This is the view looking South along Seething Lane. The ground falls away quite steeply here, towards to the Thames. On the left, out of the picture, is “Ten Trinity Square” a 2017 Four Seasons development in the 1912-22 offices of the Port of London Authority. Behind me as I drew this picture was an incongruous 21st century cubical building, which seems to house utilities or a power plant of some sort, possibly communicating with chambers below ground. From time to time it emitted whirring and pumping noises.
Above ground is Seething Lane Gardens, and this view of All Hallows by the Tower.
All Hallows by the Tower describes itself as “the oldest church in the City”, referring to evidence that it existed 675AD. It is near the Tower of London and former docklands. Like many City Churches, it has been reconstructed several times in its long history, most recently after severe bomb damage in the 1939-45 conflict. The tower you see in my drawing was built in 1955, and the “spiritedly Baroque copper-clad spire” (Pevsner1) was added in 1958. Here is a photo during the reconstruction process. You see the Tower of London in the background to the right.
For comparison, here is the same view today. I had to stand a bit further back to get the whole tower in shot.The single lamp-post in the distance in 1955 is still there today, but now it is joined by a host of other street furniture. And there’s a tree in front of the church now.
Once again the marvellous “A London Inheritance” site has a fascinating article on the church.
The church is on Byward Street, which becomes Tower Hill.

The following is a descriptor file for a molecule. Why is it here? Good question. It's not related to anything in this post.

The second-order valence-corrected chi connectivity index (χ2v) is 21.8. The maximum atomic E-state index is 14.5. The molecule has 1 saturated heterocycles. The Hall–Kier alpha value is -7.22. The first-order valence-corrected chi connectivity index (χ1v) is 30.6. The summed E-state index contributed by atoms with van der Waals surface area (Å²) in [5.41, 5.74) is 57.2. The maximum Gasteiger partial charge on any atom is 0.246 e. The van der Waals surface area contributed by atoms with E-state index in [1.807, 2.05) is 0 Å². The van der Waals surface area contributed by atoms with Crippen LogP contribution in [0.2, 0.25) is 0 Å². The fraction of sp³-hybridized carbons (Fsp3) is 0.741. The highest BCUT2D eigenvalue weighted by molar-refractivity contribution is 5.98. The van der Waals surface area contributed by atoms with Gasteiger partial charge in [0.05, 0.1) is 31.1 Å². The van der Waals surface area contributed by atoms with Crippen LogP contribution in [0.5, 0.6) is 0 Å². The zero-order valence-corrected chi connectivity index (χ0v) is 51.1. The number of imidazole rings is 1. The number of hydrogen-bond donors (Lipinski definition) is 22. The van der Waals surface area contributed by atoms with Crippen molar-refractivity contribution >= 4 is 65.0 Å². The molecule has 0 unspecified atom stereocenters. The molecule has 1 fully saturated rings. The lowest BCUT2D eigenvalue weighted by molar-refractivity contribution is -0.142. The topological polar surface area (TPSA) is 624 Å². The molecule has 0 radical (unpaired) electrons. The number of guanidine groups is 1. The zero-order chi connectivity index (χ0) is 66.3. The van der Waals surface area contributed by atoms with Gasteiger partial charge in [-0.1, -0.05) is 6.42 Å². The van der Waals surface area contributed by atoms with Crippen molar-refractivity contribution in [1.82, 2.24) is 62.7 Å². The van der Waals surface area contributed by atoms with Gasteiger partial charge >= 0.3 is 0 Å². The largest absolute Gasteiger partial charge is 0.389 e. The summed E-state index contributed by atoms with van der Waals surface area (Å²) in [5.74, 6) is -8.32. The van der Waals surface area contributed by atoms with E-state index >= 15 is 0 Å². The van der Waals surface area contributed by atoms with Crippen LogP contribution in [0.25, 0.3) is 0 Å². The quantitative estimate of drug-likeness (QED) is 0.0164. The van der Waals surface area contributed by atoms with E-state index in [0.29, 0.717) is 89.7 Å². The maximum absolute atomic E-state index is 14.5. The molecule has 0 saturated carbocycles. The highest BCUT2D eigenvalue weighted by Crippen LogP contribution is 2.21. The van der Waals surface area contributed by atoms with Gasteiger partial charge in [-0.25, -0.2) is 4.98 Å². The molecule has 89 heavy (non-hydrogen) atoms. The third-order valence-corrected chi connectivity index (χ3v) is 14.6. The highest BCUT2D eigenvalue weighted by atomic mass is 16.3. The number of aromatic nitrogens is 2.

The building to the left of my drawing is number 16 Byward Street. There’s an “All Bar One” at ground level. According to Pevsner1 below this building is the former “Mark Lane Underground Station” (1p440). This was closed when the current Tower Hill Station replaced it in 1967.
The building to the right, with the dark vertical fins, is ‘Knollys House’, described by Pevsner1 as “a slab” (p439). The architect was Howard, Souster and Fairburn. The fins are a 1985 refurbishment.
Seething Lane Gardens, where I was sitting, were re-opened in 2018 after a two year closure. According to the City of London Press release at the time (6 July 2018)
“Rainwater harvested from the roof of the 10 Trinity Square will be used to irrigate the garden. The garden has a long association with the 17th century diarist, Samuel Pepys, who lived and worked in the Navy Office which once stood on the site. It is marked by a Blue Plaque and a bust of Pepys by late British sculptor Karin Jonzen, which stood in the former garden, has been relocated as a centrepiece of the new garden.”
No mention is made of the cubical structure which makes the whirring noises. I must investigate further.
Here is work in progress on the drawing:
- Pevsner: London 1, The City of London by Simon Bradley and Nicholas Pevsner 1997 edition.
- Mark Lane Station on an 1888 plan: “This file is from the Mechanical Curator collection, a set of over 1 million images scanned from out-of-copyright books and released to Flickr Commons by the British Library, Public Domain, https://commons.wikimedia.org/w/index.php?curid=32674842”